There’s a medieval trader who passes through the middle of Mark Haddon’s notable new book, “The Porpoise.” On the road, the trader hears tales of intrigue. One bit of hearsay involves a city ruled by two sisters, whose brother has gone missing.
That brother is in fact the trader himself: Pericles, the prince of Tyre, who has led a life of adventure devastated by the death in childbirth of his wife, and his estrangement from their daughter, Marina.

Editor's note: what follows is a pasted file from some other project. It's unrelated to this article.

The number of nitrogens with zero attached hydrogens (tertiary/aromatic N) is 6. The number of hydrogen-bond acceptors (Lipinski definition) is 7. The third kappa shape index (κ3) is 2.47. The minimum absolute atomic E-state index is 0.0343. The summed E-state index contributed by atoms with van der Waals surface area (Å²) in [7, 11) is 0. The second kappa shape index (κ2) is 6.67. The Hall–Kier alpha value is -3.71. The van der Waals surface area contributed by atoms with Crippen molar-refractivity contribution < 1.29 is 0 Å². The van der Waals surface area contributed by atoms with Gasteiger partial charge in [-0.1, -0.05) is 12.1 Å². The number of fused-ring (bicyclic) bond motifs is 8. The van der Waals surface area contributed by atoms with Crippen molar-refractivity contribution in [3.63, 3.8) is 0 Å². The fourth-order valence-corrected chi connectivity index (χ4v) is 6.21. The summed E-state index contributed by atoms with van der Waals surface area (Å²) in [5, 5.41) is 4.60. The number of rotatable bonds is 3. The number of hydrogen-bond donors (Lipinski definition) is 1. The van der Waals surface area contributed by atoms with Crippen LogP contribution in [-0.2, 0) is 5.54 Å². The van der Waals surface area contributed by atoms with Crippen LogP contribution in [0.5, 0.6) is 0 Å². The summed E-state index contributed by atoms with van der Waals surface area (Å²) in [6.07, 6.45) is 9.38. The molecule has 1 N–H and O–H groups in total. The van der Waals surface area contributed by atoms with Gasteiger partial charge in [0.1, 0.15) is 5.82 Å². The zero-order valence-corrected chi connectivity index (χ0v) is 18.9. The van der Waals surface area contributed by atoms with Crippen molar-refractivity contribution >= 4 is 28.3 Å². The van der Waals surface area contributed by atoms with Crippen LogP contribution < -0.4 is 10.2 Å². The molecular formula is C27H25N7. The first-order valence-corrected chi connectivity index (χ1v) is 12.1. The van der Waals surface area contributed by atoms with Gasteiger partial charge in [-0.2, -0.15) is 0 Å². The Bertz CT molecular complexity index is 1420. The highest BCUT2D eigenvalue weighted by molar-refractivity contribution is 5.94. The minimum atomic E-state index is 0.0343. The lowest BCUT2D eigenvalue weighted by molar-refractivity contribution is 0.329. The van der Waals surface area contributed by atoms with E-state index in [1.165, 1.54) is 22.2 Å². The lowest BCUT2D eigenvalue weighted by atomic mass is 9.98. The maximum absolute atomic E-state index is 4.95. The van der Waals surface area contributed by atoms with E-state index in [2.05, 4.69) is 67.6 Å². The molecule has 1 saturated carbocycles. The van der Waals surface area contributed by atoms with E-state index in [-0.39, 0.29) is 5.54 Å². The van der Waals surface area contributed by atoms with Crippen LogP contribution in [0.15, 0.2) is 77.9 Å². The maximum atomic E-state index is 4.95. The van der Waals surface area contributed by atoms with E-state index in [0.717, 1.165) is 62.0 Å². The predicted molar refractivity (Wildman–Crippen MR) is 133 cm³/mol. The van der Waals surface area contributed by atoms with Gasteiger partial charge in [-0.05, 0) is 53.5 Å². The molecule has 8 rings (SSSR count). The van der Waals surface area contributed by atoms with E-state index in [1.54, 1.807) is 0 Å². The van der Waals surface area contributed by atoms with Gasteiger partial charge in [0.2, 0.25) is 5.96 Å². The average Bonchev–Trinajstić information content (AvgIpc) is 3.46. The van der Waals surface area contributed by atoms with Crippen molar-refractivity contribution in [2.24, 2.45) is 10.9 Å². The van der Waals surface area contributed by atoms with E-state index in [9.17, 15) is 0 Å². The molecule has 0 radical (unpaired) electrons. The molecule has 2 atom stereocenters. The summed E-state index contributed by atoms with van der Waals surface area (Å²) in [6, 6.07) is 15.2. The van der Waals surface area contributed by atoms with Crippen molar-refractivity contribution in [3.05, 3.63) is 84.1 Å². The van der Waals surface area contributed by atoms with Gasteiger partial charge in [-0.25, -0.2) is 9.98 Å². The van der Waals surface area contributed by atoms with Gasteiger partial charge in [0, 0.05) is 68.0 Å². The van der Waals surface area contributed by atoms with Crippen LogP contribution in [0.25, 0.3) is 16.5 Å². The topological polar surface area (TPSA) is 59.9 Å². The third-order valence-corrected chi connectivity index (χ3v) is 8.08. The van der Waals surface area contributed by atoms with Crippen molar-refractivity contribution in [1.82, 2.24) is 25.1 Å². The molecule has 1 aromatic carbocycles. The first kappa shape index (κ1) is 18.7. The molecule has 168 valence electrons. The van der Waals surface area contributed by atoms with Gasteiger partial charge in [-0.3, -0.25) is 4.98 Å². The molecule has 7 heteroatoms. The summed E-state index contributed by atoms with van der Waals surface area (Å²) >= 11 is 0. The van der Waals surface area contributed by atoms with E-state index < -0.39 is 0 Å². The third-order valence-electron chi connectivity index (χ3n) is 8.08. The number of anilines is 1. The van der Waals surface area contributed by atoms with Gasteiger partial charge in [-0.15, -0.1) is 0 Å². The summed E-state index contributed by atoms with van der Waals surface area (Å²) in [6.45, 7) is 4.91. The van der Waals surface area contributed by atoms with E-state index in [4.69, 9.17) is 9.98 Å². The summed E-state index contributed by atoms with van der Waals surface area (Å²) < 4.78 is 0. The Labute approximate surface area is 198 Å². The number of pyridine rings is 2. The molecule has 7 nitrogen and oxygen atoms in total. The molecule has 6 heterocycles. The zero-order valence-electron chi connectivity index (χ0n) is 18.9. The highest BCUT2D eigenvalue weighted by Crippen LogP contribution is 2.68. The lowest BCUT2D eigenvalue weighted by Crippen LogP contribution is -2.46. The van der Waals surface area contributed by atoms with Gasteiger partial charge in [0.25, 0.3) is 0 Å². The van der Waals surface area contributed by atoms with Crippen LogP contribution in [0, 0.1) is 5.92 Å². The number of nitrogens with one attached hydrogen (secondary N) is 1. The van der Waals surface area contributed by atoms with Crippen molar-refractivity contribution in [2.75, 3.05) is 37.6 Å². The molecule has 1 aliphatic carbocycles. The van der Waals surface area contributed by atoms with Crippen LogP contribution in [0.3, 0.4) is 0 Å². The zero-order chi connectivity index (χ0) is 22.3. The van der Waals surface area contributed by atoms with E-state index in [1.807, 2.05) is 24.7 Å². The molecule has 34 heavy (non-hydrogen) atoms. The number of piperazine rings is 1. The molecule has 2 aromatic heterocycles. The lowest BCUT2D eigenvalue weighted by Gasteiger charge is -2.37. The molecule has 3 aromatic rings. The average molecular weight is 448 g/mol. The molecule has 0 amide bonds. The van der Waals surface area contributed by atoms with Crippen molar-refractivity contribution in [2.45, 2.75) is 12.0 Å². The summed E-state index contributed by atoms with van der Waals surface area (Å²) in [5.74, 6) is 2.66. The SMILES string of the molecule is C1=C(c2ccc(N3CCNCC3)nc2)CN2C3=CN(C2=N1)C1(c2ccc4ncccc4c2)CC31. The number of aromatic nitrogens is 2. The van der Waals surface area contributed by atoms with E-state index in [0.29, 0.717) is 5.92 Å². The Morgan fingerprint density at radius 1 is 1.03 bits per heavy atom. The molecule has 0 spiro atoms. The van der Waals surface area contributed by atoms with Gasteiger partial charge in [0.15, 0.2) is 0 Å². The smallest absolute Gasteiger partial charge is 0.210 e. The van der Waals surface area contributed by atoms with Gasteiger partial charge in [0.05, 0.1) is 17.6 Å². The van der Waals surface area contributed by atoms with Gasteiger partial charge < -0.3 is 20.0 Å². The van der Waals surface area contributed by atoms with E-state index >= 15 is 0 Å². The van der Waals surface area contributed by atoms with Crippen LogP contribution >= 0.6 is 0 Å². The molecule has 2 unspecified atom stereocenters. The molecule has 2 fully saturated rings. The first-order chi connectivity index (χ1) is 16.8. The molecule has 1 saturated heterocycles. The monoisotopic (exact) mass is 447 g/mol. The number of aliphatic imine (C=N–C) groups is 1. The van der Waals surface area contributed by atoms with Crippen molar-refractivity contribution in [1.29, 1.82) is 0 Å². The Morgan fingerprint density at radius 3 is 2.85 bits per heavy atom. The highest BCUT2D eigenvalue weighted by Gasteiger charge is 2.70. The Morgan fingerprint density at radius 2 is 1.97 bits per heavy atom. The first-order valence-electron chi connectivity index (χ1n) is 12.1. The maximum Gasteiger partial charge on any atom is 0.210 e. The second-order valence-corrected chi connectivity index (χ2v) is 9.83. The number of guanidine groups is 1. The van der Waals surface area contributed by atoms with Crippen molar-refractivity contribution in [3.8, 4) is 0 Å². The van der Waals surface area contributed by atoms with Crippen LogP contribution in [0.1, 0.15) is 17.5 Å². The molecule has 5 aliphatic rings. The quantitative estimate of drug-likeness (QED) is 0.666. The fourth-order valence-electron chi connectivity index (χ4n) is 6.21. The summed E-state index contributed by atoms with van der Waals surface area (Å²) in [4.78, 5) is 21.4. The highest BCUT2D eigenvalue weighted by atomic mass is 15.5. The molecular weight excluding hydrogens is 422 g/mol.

The story of Pericles makes up one of the odder sagas of Shakespeare’s oeuvre. It’s the basis for a play widely attributed to a collaboration between Shakespeare and the part-time playwright George Wilkins, an “innkeeper” and serial abuser who more than likely ran a brothel. Haddon, the author of the prize-winning 2003 novel “The Curious Incident of the Dog in the Night-Time,” has spun a fantastical yarn using fibers from the Pericles legend, the Shakespeare-Wilkins association, and his own modern-day interpretation, involving an entitled widower and the daughter he smothers.